The MD of GroupM agency MEC believes the federal government requires agencies with their finger on the pulse of public sentiment and popular culture when it goes to market with its master media account next year.
Peter Vogel (pictured) has made the call after the government announced late last week that it's released a consultation paper to discuss the possibility of merging its campaign and non-campaign media buying.
UM currently holds the campaign buying account while Adcorp is the incumbent of the non-campaign. Neilsen has reported the federal government spent in excess of $135 million on media in the 12 months to June this year.
The federal government said it’s developed a strategy to replace these arrangements when they expire mid next year, and that it's keen for the public's view on the strategy.
"I think it's great that the federal government is looking for new solutions on how to engage with the public," Vogel told B&T.
"Governments need agencies that are agile and in-touch, but have scale and leverage to underpin their approach," he said.
The consultation document states that joining the two accounts would simplify the arrangement and increase efficiencies for the Master Media Agency (MMA) and the Australian Government, with the former undertaking media rates negotiation, planning placement, post-campaign analysis and reporting.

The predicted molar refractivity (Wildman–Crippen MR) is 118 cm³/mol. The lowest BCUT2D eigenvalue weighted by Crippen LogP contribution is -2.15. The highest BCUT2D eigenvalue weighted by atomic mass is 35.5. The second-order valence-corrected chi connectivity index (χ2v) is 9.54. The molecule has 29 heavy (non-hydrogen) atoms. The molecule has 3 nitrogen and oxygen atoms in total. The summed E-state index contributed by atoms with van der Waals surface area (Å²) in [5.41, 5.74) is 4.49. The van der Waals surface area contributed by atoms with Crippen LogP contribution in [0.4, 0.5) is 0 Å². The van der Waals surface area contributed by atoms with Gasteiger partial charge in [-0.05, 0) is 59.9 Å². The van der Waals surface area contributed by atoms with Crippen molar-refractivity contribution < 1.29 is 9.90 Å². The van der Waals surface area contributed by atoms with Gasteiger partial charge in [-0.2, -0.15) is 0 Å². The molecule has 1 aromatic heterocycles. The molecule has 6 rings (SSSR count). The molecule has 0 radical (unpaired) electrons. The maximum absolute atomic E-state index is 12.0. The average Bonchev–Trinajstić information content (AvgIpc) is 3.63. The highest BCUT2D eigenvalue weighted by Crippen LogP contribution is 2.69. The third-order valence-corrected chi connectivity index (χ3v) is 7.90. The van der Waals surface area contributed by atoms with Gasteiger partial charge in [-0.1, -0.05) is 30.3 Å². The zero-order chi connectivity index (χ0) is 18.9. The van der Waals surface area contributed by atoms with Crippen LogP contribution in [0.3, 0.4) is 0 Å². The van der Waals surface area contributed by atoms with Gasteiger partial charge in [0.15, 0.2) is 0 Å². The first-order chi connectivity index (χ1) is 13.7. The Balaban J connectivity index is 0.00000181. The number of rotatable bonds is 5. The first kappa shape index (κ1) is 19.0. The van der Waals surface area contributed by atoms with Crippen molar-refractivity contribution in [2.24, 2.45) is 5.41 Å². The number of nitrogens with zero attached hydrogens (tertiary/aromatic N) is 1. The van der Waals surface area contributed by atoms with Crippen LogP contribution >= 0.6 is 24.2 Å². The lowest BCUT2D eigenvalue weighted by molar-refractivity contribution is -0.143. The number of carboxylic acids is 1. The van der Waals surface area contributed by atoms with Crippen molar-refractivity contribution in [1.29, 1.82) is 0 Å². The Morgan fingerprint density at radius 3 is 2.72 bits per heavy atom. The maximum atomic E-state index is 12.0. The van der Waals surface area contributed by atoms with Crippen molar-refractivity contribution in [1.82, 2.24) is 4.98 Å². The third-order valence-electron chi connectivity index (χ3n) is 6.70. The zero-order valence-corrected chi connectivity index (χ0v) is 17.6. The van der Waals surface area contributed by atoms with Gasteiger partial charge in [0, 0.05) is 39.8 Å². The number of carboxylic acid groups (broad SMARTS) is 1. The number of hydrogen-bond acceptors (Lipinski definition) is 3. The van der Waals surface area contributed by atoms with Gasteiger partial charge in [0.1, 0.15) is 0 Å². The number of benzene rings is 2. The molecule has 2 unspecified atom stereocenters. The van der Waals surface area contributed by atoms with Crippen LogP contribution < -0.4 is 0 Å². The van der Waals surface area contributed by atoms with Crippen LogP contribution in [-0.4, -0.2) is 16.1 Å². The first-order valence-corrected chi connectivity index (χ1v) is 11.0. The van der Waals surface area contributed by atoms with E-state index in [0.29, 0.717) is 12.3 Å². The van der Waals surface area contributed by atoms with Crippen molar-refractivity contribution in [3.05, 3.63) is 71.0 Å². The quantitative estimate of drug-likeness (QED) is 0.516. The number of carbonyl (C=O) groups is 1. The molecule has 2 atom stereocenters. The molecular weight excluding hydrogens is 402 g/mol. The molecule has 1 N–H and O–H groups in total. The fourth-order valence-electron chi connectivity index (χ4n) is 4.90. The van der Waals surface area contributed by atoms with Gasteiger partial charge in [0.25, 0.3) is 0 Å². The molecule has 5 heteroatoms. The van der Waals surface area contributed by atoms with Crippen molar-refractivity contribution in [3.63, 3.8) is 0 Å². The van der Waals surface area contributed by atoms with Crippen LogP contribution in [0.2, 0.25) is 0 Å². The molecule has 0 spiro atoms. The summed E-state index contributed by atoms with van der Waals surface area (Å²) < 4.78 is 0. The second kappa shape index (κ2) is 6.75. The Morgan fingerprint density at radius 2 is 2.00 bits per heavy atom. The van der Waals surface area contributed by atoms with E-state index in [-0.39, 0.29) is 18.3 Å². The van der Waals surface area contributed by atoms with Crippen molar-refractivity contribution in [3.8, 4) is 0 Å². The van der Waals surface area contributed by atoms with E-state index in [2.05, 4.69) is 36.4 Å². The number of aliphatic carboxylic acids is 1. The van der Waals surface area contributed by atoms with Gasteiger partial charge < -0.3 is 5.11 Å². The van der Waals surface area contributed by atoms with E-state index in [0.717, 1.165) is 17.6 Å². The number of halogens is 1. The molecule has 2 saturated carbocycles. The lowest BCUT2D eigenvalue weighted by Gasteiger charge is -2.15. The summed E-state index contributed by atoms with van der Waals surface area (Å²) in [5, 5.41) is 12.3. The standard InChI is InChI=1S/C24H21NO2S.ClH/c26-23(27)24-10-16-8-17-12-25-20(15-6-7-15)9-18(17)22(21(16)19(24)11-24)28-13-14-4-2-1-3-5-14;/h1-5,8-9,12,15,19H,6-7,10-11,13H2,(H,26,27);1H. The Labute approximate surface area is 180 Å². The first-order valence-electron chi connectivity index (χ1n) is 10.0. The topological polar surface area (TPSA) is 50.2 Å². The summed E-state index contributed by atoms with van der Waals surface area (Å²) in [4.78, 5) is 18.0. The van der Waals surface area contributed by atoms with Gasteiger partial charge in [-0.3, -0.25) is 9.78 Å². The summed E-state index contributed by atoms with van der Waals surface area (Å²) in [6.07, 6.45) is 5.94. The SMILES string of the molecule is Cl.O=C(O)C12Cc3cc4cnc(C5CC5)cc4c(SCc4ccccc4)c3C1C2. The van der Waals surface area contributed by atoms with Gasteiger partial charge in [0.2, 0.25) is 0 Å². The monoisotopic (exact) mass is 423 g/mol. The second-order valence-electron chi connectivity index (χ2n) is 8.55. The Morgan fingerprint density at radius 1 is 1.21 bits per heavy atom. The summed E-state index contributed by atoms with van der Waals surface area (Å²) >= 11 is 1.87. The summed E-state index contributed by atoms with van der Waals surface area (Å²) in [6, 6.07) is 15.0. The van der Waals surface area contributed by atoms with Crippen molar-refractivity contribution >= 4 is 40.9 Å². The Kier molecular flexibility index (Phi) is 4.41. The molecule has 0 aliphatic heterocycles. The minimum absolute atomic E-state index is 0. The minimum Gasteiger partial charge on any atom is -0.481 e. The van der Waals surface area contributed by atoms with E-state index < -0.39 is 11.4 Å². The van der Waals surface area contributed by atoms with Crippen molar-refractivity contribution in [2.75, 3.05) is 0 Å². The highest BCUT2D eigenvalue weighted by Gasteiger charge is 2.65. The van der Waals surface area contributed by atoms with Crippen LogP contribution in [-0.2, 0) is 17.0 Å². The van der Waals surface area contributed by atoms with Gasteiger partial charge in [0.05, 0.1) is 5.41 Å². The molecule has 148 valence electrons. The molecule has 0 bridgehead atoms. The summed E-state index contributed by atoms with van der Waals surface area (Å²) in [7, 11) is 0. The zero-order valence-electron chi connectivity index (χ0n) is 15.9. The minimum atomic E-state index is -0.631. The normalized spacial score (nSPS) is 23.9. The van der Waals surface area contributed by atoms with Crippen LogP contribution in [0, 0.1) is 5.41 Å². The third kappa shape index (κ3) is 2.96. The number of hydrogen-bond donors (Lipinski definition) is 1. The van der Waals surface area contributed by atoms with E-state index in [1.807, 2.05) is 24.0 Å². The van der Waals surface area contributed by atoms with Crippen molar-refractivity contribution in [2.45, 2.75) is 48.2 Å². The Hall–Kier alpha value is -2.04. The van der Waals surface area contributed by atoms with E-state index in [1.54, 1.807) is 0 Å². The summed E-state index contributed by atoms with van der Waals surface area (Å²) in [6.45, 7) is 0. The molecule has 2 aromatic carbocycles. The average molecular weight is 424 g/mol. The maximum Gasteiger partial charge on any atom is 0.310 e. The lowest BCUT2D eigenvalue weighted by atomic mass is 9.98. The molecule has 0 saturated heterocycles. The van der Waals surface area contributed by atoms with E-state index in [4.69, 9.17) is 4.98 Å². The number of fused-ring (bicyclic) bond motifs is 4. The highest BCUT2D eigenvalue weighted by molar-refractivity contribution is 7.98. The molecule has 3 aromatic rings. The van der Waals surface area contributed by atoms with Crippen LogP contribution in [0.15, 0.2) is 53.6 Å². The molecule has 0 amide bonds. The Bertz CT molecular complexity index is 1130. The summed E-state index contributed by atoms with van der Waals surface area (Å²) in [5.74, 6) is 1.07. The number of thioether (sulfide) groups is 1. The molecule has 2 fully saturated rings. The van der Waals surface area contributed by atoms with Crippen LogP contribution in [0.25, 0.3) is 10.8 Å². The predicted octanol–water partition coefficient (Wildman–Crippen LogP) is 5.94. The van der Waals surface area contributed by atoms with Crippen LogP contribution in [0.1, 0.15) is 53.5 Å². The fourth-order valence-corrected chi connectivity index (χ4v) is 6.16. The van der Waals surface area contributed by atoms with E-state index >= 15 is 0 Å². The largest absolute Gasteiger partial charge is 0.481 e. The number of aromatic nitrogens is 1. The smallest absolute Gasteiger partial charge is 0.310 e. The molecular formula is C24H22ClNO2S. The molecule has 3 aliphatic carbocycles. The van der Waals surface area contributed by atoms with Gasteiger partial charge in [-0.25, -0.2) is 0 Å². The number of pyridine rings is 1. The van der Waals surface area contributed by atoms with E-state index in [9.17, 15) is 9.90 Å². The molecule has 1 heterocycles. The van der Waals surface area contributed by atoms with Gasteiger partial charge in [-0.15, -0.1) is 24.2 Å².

Vogel said all marketers have to support their paid for media, with an integrated approach to their owned and earned presence.
This is even more important for Governments, he said, "they cannot just blast the public with their paid for messages of what they are doing".
"They have to set up platforms and forums, and really engage the public in conversations. More so for them, they need to move from ‘interruption’ style communication to ‘engagement’ marketing. This is the best way to stay in touch with the general public and get them involved and supporting Government initiatives."
Based on this, Vogel said the government needs a more “future-focused” agency, with strong strategic skills and with its “finger on the pulse of public sentiment and popular culture”, adding that it’s not just about booking media.
He said the government requires an agency withstrong expertise in social and search (paid and organic), and one that can set a longer term strategic direction, but is also able to ‘course correct’ in real-time, based on live data and public sentiment.
“Governments need agencies that are agile and in-touch, but have scale and leverage to underpin their approach, looking for smarter ways and the muscle to make things happen. The way we like to explain this is having a combination of ‘start-up thinking and scaled-up advantage'.
“So, if this the approach the federal government is investigating, I certainly applaud them and welcome it. If not, they need to re-consider their approach again,” he said.